This paper derives a new method and new bounds for testing whether a distribution belongs to a certain class (eg monotone, log-concave, uni-modal) distribution. The authors provide both upper and lower bounds for the classes they consider (showing that their upper bounds are essentially tight). They also provide some simulations on synthetic data for their algorithm.

The paper is generally well written and the results seem correct. The authors also provide adequate comparisons with earlier bounds and discuss carefully in which regimes their result provides a better rate.

My main concern about this work is that it only considers discrete distributions. It would be nice if the authors could provide some motivational discussion on whether the actual testing problems they consider occur in practice. Further it would be nice to see some discussion on whether the results are extendable to non-discrete distribution (maybe under sone assumptions on the density?).

Minor comments: The authors could make a stronger effort to make it a self contained read. Eg, on page 3 they refer the reader to the appendix for some basic definitions, but those definitions are not in the appendix.

This paper derives a new method and new bounds for testing whether a distribution belongs to a certain class of (discrete distrbutions). The results are well presented.

Submitted by Assigned_Reviewer_6

Q1: Comments to author(s). First provide a summary of the paper, and then address the following criteria: Quality, clarity, originality and significance. (For detailed reviewing guidelines, see http://nips.cc/PaperInformation/ReviewerInstructions)
This manuscript aims to the determine the number of observations required to distinguish an unknown distribution $p$ from some class of distributions $\mathcal{C}$ that is at least $\epsilon$ away in total variation distance. Different classes of $\mathcal{C}$ considered include monotone, log-concave, unimodal and moonotone hazard rate distributions.

Below are a few questions and comments which will hopefully help the author(s) improve the manuscript:

A. Motivations I feel that the motivations for imposing shape-related constraints on discrete distributions remain to be explained further in this manuscript. Discrete distributions are mainly useful for modelling (i) the frequencies of observed objects (e.g. IP addresses) and (ii) counting data. In (i), applying monotone constraint means that one has to impose an ordinal structure on the objects; furthermore, one needs a metric associated with the ordinal structure to use the log-concave constraint. These implications somewhat limit the use of the proposed method, since not all the objects have a natural order.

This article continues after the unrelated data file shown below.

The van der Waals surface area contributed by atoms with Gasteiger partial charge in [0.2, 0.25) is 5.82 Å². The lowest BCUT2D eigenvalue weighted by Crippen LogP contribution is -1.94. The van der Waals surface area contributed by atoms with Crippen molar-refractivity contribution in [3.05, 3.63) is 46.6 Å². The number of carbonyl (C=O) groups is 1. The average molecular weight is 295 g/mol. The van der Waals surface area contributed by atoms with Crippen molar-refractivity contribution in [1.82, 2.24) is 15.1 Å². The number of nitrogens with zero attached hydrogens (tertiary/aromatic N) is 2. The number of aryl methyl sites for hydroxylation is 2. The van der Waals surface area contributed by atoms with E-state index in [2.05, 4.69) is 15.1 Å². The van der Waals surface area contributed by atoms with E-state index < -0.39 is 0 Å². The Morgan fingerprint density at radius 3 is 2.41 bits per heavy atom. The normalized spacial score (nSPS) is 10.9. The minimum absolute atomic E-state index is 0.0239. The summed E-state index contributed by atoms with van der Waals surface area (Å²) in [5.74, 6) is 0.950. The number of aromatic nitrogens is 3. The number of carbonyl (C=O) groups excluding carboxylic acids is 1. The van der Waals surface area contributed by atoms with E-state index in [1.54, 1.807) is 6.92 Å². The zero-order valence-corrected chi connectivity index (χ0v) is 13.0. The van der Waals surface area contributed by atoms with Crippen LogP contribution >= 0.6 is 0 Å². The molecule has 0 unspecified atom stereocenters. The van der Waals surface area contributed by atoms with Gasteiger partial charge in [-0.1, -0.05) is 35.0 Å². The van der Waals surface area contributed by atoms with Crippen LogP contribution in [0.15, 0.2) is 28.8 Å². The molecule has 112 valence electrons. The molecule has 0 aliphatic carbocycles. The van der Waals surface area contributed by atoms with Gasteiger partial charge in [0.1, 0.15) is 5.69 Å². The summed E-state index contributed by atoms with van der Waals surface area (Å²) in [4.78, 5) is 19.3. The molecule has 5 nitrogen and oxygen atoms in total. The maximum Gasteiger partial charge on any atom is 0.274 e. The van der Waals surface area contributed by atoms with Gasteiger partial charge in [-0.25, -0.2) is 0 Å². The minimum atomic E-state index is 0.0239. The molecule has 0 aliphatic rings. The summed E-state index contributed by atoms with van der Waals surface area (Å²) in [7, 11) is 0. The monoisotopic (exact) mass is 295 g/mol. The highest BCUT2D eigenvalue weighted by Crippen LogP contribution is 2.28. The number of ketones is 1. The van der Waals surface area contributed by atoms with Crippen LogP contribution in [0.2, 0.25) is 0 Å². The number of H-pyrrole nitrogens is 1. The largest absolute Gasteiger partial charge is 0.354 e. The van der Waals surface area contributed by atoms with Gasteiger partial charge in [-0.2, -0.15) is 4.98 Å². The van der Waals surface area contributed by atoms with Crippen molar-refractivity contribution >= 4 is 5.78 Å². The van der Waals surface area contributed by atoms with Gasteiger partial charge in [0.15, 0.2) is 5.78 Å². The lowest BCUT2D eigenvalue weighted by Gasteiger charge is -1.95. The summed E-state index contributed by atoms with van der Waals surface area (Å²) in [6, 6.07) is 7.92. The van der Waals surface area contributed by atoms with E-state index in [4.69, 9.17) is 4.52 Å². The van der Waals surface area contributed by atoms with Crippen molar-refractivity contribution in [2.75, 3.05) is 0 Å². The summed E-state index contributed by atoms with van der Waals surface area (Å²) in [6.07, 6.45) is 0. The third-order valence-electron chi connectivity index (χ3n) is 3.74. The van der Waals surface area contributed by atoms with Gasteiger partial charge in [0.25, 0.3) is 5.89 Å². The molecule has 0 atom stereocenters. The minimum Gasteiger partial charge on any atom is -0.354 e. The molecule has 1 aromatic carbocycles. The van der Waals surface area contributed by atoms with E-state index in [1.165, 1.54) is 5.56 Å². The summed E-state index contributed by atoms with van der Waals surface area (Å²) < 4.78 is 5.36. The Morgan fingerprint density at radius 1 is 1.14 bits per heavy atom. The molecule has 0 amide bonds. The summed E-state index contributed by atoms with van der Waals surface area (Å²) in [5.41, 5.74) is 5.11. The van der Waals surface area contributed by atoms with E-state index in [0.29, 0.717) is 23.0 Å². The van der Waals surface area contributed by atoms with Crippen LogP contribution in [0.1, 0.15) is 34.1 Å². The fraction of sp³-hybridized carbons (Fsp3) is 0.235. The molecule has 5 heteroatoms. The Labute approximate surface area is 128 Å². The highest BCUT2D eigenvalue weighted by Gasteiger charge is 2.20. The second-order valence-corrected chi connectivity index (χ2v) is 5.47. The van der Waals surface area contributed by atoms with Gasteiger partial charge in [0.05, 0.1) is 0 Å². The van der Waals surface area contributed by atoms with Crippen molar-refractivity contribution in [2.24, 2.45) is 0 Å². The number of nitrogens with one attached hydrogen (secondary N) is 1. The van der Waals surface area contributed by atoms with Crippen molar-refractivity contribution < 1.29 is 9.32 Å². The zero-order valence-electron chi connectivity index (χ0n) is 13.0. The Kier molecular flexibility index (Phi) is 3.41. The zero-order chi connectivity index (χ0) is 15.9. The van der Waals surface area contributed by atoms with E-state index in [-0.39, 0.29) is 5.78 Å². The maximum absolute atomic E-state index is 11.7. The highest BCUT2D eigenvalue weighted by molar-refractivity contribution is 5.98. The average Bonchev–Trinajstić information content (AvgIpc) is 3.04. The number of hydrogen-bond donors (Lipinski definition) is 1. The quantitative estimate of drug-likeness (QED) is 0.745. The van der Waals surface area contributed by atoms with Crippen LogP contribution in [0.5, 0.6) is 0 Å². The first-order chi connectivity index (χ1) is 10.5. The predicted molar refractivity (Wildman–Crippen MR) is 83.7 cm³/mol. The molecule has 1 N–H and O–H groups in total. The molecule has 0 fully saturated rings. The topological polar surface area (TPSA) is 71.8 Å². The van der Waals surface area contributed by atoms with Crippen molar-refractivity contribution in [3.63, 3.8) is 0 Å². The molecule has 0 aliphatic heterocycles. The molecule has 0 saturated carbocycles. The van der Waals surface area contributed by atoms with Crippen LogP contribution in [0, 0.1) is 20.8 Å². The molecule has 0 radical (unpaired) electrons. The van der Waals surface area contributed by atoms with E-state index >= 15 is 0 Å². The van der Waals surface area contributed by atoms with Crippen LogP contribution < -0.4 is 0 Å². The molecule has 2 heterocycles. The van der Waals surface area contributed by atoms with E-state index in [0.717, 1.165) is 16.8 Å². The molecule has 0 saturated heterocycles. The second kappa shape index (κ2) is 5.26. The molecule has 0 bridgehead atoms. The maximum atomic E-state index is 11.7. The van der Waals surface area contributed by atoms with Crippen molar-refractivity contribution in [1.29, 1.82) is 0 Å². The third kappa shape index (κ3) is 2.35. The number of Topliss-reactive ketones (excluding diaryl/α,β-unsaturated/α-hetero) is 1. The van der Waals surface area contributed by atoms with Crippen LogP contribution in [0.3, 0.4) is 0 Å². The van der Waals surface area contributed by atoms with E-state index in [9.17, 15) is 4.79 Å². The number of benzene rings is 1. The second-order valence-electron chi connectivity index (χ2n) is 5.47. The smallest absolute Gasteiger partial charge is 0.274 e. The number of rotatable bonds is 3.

B. Theory. B1. Proof of Theorem 1.

In order to have (1) and (2), one needs independence between the observations $X_i$ and the newly-drawn distribution $q$ (which satisfies Properties 1 and 2). This is not always the case, unless the observations used to estimate $q$ are discarded for the rest of the analysis. This requirement should be stated more explicitly.

B2. Use of Lemma 5.

In the monotone case, Lemma 5 states that one can find $q$ such that $\mathbb{E}[\chi^2(p,q)]\le \epsilon^2/500$. However, in order to invoke Theorem~1, one requires $\chi^2(p,q) \le \epsilon^2/500$. So there is a gap in between.

B3. Continuous case vs discrete case.

Birges (1987) was cited a few times in the development of the theory. To my knowledge, the work of Birges only deals with density estimation. Could the author(s) state the particular result from Birges (1987) that has been referred to many times in the manuscript?

B4. Log-concavity vs unimodality.

In the proof of Lemma 7, as well as in Section H.2 in the appendix, it is stated that any log-concave distribution is unimodal'. However, this is false in view of the definition given in Section~2 (i.e. $f_{i-1}f_{i+1} \le f_i^2$). For example, consider $n=7$, $f_1 = f_4 = f_7 = 1/3$ and $f_2 = f_3 = f_5 = f_6 = 0$.

B5. Rate for testing log-concavity.

It is stated in the abstract that testing log-concavity requires $O(sqrt{n}/\epsilon^2)$ samples. However, in view of Theorem 4, this is true when $\epsilon > n^{-1/4}$. Clearly, this statement is not precise when we are in the region of fixing $n$ and decreasing $\epsilon$'.

C. Connections to Statistics. It is worth pointing out that here the author(s) assumed that the distribution of interest, i.e. $p$, is discrete. In addition, in the development of theory, the support of $p$ is assumed to be $[n]$ (i.e., $\{1,2,\ldots,n\}$), which grows with respect to $n$. This setting is quite popular in Computer Science, though perhaps is not very well-known in Statistics. The author(s) cited work such as Hall and Van Keilegom (2005) and Cule and Samworth (2010). However, the cited work only deal with the continuous case. For more relevant work on estimating/testing a discrete monotone and log-concave distribution, see Jankowski and Wellner(2009) and Balabdaoui et.al.(2013).

References

Jankowski, H. and Wellner, J.A. (2009). Estimation of a discrete monotone distribution. Electronic Journal of Statistics, 3, 1567--1605.

Balabdaoui, F., Jankowski, H., Rufibach, K. and Pavlides, M. (2013). Asymptotic distribution of the discrete log-concave MLE and related applications, Journal of Royal Statistical Society Series B, 75, 769-790.

The main method illustrated in this manuscript is built upon Valiant and Valiant (2014), though the new settings are substantially different, which lead to the development of new theory (as well as new lemmas in the appendix).